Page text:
Now, the kernel, being based upon Windows NT, is capable of supporting a maximum of 64 cores. But lets not confuse the maximum cores that the kernel is able to address with the number of cores that the overall system is capable of utilizing. That is like saying that Windows 7 Home 64bit is capable of supporting 256 cores because that is what can be addressed by the software, when the reality is that Home edition is technically capped at a maximum of 8 cores for other reasons. Capable, and supported are 2 very different things.
-------------------------------
OK, so they took an 920, put on a more power efficient display, and hacked in a 41MP camera. If we are being that picky, they also removed the built in Qi charging (best feature ever), added a 2nd GB of ram, changed the case, and a few other things. But the similarities between the 920 and the 1020 are much more pronounced than any other 2 Lumia devices. And by 'hacked in' I literally mean that Nokia had to get lots of help from qualcomm to get the camera to work because it was well beyond hardware spec. Qualcomm figured out how to force it to work anyways, and showed Nokia how to do it. It works just fine the way that it is... it would just work better with a faster CPu with more cores that could better keep up with that amount of data. But as that was not available, Nokia found a way to make it work rather than waiting for a Christmas release where it would face stiffer competition.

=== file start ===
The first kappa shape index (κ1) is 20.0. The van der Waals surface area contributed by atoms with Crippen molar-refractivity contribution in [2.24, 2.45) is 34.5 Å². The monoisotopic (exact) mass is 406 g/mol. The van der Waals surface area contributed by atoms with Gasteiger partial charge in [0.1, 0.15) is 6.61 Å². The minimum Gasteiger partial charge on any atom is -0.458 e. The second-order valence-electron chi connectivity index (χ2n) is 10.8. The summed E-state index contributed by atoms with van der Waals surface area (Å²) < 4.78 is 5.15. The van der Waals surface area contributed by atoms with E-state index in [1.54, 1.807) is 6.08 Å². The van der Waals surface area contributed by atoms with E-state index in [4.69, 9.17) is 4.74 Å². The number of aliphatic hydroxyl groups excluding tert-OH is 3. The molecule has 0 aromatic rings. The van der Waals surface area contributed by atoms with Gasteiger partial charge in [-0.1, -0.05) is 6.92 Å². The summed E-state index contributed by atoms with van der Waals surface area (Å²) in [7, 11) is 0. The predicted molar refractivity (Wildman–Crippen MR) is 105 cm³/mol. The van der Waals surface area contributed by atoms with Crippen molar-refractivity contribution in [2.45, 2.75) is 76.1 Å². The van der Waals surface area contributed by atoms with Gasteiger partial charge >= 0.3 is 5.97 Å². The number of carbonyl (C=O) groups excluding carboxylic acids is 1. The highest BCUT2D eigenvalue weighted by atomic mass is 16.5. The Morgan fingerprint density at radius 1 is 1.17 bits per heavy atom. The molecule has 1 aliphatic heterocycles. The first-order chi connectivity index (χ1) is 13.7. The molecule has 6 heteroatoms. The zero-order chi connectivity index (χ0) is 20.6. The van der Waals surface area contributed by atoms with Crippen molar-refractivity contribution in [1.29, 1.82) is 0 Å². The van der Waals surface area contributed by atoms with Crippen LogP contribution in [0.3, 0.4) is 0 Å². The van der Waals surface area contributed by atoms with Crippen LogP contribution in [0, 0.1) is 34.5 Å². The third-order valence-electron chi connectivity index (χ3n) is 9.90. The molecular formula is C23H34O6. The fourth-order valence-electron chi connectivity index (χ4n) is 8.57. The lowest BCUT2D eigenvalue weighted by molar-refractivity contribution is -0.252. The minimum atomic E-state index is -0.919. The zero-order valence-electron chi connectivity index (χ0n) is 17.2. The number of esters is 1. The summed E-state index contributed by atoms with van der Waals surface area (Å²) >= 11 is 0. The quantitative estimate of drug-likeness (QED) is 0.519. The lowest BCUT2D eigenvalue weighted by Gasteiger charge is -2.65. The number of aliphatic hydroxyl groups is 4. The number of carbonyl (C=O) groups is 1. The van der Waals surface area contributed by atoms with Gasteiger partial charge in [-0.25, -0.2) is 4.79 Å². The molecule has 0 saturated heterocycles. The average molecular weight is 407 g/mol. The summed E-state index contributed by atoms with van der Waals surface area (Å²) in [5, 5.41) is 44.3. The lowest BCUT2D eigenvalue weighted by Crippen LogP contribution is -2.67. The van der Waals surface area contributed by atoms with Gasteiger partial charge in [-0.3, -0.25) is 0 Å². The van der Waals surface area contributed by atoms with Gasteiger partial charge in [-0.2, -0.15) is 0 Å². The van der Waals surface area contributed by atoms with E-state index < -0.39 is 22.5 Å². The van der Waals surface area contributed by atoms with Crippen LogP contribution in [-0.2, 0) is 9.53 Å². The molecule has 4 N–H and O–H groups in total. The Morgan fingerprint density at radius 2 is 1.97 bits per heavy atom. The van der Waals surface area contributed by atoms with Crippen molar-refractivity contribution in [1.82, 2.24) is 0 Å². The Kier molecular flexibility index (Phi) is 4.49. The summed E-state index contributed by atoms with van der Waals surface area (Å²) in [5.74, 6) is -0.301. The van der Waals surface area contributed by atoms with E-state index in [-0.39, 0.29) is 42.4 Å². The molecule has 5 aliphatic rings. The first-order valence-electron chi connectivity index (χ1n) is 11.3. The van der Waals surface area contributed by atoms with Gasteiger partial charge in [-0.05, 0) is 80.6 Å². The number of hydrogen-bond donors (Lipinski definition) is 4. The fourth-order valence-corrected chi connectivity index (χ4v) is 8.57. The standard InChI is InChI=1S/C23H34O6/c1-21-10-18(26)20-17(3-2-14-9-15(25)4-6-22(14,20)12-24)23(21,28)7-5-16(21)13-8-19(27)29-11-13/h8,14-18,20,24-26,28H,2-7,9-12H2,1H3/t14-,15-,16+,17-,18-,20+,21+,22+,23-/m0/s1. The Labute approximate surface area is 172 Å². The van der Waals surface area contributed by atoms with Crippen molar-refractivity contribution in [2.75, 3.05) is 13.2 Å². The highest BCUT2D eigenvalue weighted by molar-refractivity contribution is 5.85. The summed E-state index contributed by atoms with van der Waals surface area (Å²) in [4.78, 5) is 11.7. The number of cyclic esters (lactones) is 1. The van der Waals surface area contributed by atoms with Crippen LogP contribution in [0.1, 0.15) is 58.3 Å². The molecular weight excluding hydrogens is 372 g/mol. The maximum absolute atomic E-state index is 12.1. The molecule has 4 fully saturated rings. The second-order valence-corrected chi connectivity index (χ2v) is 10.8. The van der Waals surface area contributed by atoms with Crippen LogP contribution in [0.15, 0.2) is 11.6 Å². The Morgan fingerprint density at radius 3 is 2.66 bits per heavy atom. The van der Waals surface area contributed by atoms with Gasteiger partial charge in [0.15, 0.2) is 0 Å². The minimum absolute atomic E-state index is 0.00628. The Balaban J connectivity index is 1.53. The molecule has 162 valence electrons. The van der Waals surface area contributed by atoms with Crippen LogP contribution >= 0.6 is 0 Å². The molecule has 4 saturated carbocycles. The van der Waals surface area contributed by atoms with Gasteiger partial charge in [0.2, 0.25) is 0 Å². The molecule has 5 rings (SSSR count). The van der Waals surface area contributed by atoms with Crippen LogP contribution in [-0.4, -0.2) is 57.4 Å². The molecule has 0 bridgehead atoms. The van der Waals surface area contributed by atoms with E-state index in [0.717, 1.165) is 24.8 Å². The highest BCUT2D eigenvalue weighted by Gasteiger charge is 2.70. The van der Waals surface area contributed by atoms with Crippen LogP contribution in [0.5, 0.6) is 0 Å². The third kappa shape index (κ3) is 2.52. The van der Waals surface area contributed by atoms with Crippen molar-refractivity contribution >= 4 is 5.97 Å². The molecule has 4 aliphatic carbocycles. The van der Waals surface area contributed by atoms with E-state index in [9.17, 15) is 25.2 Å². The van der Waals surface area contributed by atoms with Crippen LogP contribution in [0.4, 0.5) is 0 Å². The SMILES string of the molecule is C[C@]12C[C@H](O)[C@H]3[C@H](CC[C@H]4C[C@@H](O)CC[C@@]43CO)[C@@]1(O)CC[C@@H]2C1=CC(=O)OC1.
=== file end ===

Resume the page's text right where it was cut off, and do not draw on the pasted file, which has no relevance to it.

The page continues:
And why does everyone hate amoled? I am never going to be using my phone for hard core photo or video editing where I need the color to be perfect. For a portable device I would very much prefer the higher contrast, true blacks, and longer active battery life of an amoled. Yes, the amoled display will fade over time, but this is a phone! I will keep it at most 3 years, which is long before the display is going to go through any significant color shift or fade. The amoled on the 1020 is still stunning to behold and is more than good enough for me. Amoled on the 920 would have allowed a lighter and smaller device that would have gotten much better reviews and better battery life on active use.

I imagine that with the 6" display of the 1520 the difference between IPS and amoled would be even more pronounced where the device could have significantly longer battery life, or a significantly lighter weight if they went with an amoled solution.


RE: Or...
By testbug00 on 10/24/2013 11:22:38 AM , Rating: 2
on cores, yes, that is a better, more in depth explanation. WP8 supported up to 64 cores. WP8 also supported zero ARM CPUs that had over 2 cores.

A 920 to 928 is much closer. The 928 to 1020 is also much closer.

*yawns*
as for AMOLED? No issues with it. My issue is with Pentile, which makes the 1020 screen fugly compared to the 920 IPS screen.

I do a lot of reading on my phone, and, well, pentile, which only arrived because AMOLED did, is far worst than IPS.


"I mean, if you wanna break down someone's door, why don't you start with AT&T, for God sakes? They make your amazing phone unusable as a phone!" -- Jon Stewart on Apple and the iPhone